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Trump Proposes New Definition Of Protections Under Clean Water Act


Federal protections for many of the nation's waterways and wetlands may be going away. Yesterday, the Trump administration proposed a new definition for what waters fall under the Clean Water Act. This definition is significantly narrower than any before, and challenges to the proposed changes are sure to come, as NPR's Nathan Rott reports.

NATHAN ROTT, BYLINE: The question of what waters are protected under the Clean Water Act is about as old as the act itself. For decades since 1972, different administrations and different courts have brought their own interpretations to the Clean Water Act's language, creating a pretty muddy regulatory landscape in the doing. The Trump administration, like the Obama administration before, is aiming to clear that up. Here's Andrew Wheeler, the acting administrator for the Environmental Protection Agency.


ANDREW WHEELER: Property owners should be able to stand on their property and be able to tell whether or not they have water that is federal water without having to hire outside professionals.

ROTT: That may sound nice, says Sean Hecht, a law professor and environmental lawyer at the University of California Los Angeles. And it would certainly be ideal - but, he says...

SEAN HECHT: It's not clear that that's really what the Clean Water Act requires.

ROTT: What the Clean Water Act requires, Hecht says, is that our waterways are not getting polluted, no matter how complicated for a property owner that may be. This is one of the challenges the Trump administration's proposal could run into.

HECHT: The thing to keep in mind is that, for several administrations past, Republican and Democrat, the federal jurisdiction over waters were very, very broad.

ROTT: The Trump administration's proposal is not. It aims to promote economic growth and to cut down regulations that real estate developers and agriculture groups see as too burdensome. Documents obtained by E&E News under the Freedom of Information Act show that at least 18 percent of streams and half of wetlands nationwide would no longer get federal protection under the new rule. To justify that, the administration relies heavily on an opinion by the late Supreme Court Justice Antonin Scalia, who believed that the Clean Water Act should only protect waters and wetlands with a continuous surface connection. The problem is, Hecht says...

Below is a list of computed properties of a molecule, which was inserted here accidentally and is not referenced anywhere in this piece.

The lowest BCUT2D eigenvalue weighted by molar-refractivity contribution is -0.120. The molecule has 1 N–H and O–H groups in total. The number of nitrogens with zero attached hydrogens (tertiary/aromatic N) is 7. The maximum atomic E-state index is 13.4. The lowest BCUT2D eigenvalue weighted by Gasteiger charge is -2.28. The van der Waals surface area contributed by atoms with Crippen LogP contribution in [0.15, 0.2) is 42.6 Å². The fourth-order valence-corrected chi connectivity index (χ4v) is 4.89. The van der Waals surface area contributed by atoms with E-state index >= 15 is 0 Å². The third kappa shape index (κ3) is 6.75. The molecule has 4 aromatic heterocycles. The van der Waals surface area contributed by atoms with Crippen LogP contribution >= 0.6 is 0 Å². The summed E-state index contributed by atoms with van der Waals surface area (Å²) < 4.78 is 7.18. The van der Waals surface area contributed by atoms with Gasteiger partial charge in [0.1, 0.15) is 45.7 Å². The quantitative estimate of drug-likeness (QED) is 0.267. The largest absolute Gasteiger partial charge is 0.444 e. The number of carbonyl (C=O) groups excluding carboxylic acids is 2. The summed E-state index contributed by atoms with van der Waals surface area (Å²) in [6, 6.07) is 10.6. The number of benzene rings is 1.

HECHT: Justice Scalia's interpretation was really - is really at odds with the way that scientists look at these questions.

ROTT: Because it doesn't include the fact that waterways often connect underground. Brett Hartl is with the Center for Biological Diversity, which also challenged the Obama water rule. But that one, he notes, at least had hundreds of pages of science to support it.

BRETT HARTL: This administration doesn't even have a scientific support document at all. They literally have just a legal opinion and that is it.

ROTT: Ann Navaro is a partner at the law firm Bracewell and has worked with the Army Corps of Engineers and at the Interior and Justice Departments. She says she expects her to be a number of challenges to the proposal, but ultimately, that might not be a bad thing for the administration.

ANN NAVARO: Certainly, I see a strong possibility that this would make its way to the Supreme Court. And I would say that there's a good chance that the approach would be received favorably in court.

ROTT: Meaning the Supreme Court, in its current configuration, may likely support the Trump administration's more restrictive view of what waters are protected under the Clean Water Act. Nathan Rott, NPR News.

(SOUNDBITE OF THEO CROKER'S "REAL EPISODE") Transcript provided by NPR, Copyright NPR.

Nathan Rott is a correspondent on NPR's National Desk, where he focuses on environment issues and the American West.